Payment Shock

Definition of 'Payment Shock'


The risk that a loan's scheduled future periodic payments may increase substantially. Payment shock can be the result of several things, including the expiration of an initial or temporary start interest rate (sometimes known as a teaser rate), the end of a fixed-interest rate period, the end of an interest-only payment period, an increase in an adjustable-rate mortgage's fully indexed interest rate or the recasting of a payment option ARM.

Investopedia explains 'Payment Shock'


Many popular mortgage products, such as payment option ARMs, carry a great deal of payment-shock risk. Consumers are drawn to these mortgages because of the relatively low initial monthly payments they offer. All financial decisions, including the choice of a mortgage, should be made by carefully considering the risk versus the reward. Risks must be identified and measured through insightful analysis. When risks, such as payment shock, are recognized and measured, they can be managed or avoided.


Filed Under:

comments powered by Disqus
Hot Definitions
  1. Harvest Strategy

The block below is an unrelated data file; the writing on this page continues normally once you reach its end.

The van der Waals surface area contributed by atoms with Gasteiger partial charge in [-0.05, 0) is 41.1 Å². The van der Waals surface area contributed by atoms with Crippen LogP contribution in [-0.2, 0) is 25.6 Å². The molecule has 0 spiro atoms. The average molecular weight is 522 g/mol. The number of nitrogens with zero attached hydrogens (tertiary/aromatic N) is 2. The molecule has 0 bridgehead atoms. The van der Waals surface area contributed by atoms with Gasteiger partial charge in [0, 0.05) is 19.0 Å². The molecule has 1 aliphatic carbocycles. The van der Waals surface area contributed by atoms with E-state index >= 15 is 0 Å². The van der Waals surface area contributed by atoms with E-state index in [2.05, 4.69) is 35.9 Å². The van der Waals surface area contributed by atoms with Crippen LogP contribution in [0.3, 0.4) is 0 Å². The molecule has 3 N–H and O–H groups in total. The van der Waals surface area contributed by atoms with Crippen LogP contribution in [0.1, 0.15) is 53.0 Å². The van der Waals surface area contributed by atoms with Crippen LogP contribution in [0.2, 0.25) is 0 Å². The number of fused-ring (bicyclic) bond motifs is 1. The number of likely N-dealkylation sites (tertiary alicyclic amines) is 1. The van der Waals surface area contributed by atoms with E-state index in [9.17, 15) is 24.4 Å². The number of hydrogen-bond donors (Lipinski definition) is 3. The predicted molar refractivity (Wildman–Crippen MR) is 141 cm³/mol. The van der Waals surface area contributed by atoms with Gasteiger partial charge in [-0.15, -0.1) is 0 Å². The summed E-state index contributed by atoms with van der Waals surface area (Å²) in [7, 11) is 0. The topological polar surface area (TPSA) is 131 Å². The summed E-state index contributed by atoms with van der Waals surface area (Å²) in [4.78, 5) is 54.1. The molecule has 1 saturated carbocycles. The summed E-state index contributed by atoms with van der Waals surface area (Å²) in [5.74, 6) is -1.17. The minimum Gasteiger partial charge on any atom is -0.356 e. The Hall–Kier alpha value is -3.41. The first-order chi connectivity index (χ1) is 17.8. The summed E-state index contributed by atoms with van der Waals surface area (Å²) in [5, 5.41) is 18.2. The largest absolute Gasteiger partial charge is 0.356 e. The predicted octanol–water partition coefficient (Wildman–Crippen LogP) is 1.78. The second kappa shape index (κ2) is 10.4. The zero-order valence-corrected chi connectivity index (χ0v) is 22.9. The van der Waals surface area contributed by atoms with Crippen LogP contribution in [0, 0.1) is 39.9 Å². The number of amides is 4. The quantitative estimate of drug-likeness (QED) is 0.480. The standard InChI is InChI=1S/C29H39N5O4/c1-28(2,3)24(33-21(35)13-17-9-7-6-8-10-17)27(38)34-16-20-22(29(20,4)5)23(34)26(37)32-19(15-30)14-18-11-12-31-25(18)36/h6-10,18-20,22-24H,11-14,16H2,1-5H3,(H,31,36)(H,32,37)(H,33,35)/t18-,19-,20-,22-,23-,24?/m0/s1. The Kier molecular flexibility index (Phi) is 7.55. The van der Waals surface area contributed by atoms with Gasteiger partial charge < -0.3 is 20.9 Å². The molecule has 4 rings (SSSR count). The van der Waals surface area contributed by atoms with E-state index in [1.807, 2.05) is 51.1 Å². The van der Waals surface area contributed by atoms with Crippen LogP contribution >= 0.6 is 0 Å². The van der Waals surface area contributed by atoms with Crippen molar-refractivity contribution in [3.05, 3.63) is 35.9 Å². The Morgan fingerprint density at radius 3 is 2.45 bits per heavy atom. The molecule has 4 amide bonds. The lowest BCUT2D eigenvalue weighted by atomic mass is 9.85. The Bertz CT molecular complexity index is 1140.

A strategy in which investment in a particular line of business is reduced or eliminated because the revenue brought in by additional investment would not warrant the expense. A harvest strategy is employed when a line of business is considered to be a cash cow, meaning that the brand is mature and is unlikely to grow if more investment is added.
  2. Stop-Limit Order

    An order placed with a broker that combines the features of stop order with those of a limit order. A stop-limit order will be executed at a specified price (or better) after a given stop price has been reached. Once the stop price is reached, the stop-limit order becomes a limit order to buy (or sell) at the limit price or better.
  3. Pareto Principle

    A principle, named after economist Vilfredo Pareto, that specifies an unequal relationship between inputs and outputs. The principle states that, for many phenomena, 20% of invested input is responsible for 80% of the results obtained. Put another way, 80% of consequences stem from 20% of the causes.
  4. Pareto Principle

    A principle, named after economist Vilfredo Pareto, that specifies an unequal relationship between inputs and outputs. The principle states that, for many phenomena, 20% of invested input is responsible for 80% of the results obtained. Put another way, 80% of consequences stem from 20% of the causes.
  5. Budget Deficit

    A status of financial health in which expenditures exceed revenue. The term "budget deficit" is most commonly used to refer to government spending rather than business or individual spending. When referring to accrued federal government deficits, the term "national debt” is used.
  6. Floating Exchange Rate

    A country's exchange rate regime where its currency is set by the foreign-exchange market through supply and demand for that particular currency relative to other currencies. Thus, floating exchange rates change freely and are determined by trading in the forex market.
Trading Center